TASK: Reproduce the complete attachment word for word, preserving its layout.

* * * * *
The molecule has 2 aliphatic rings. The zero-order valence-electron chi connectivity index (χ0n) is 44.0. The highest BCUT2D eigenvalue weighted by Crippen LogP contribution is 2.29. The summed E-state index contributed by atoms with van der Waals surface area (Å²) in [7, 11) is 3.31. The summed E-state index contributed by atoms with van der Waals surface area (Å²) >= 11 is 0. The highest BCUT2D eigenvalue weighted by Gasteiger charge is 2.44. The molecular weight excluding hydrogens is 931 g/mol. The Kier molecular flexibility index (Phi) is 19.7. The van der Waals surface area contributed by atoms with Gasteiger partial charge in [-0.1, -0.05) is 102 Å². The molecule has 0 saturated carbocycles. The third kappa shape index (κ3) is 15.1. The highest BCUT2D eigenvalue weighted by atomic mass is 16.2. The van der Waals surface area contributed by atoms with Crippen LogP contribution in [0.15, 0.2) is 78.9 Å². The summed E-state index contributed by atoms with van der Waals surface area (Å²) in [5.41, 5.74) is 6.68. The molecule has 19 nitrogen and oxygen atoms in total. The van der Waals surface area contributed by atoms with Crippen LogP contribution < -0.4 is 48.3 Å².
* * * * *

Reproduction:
The molecule has 2 aliphatic rings. The zero-order valence-electron chi connectivity index (χ0n) is 44.0. The highest BCUT2D eigenvalue weighted by Crippen LogP contribution is 2.29. The summed E-state index contributed by atoms with van der Waals surface area (Å²) in [7, 11) is 3.31. The summed E-state index contributed by atoms with van der Waals surface area (Å²) >= 11 is 0. The highest BCUT2D eigenvalue weighted by Gasteiger charge is 2.44. The molecular weight excluding hydrogens is 931 g/mol. The Kier molecular flexibility index (Phi) is 19.7. The van der Waals surface area contributed by atoms with Gasteiger partial charge in [-0.1, -0.05) is 102 Å². The molecule has 0 saturated carbocycles. The third kappa shape index (κ3) is 15.1. The highest BCUT2D eigenvalue weighted by atomic mass is 16.2. The van der Waals surface area contributed by atoms with Crippen LogP contribution in [0.15, 0.2) is 78.9 Å². The summed E-state index contributed by atoms with van der Waals surface area (Å²) in [5.41, 5.74) is 6.68. The molecule has 19 nitrogen and oxygen atoms in total. The van der Waals surface area contributed by atoms with Crippen LogP contribution < -0.4 is 48.3 Å².